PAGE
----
Multicast - PIM dense vs sparse mode

When deploying multicast in a network topology, multicast routing must be employed to ensure the correct forwarding of multicast traffic. In particular, the multicast routing protocol that is most often used is Protocol Independent Multicast (PIM). There are two types PIM that can be employed:

In PIM dense mode, the multicast traffic is initially flooded to all parts of the network using a construct called the shortest path tree (SPT). Parts of the network that don't want or hasn't requested multicast will prune back the traffic. In this sense, dense mode is a “push” model. PIM dense mode primarily uses the SPT, with each source having a separate distribution tree.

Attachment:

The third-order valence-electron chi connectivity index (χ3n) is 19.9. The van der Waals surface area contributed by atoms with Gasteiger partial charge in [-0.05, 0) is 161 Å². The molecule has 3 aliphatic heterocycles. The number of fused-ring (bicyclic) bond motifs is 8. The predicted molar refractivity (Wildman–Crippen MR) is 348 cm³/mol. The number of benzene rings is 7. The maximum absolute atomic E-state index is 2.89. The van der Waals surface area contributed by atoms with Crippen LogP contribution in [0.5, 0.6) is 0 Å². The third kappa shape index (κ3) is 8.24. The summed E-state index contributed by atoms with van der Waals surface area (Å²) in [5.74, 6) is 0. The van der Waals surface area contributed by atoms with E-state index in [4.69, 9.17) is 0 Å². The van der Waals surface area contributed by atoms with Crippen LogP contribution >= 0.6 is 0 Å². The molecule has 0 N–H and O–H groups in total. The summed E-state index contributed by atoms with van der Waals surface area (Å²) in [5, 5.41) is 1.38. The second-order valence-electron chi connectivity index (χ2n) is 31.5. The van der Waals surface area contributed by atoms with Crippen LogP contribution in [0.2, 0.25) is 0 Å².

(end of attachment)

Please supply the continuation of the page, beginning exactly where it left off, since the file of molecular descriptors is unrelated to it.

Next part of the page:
PIM sparse mode initially sends no traffic until a receiver on a network segment indicates it is interested in receiving the traffic. The traffic is then sent to that network segment by the RP (Rendezvous Point) in a shared tree topology. This is called a “pull” model. PIM sparse mode typically uses the shared tree topology, most often called a Root Point Tree (RPT) initially. This delivers greater simplicity of implementation and lower overhead. When a host wants to receive the multicast traffic, it sends an IGMP join message upstream toward the RP. Once traffic for a group is flowing, if the volume of traffic and the number of receivers warrant it, PIM sparse mode can switch over to the SPT for greater efficiency.

There is a third option called PIM sparse dense mode in which sparse or dense mode is used on a per multicast group basis.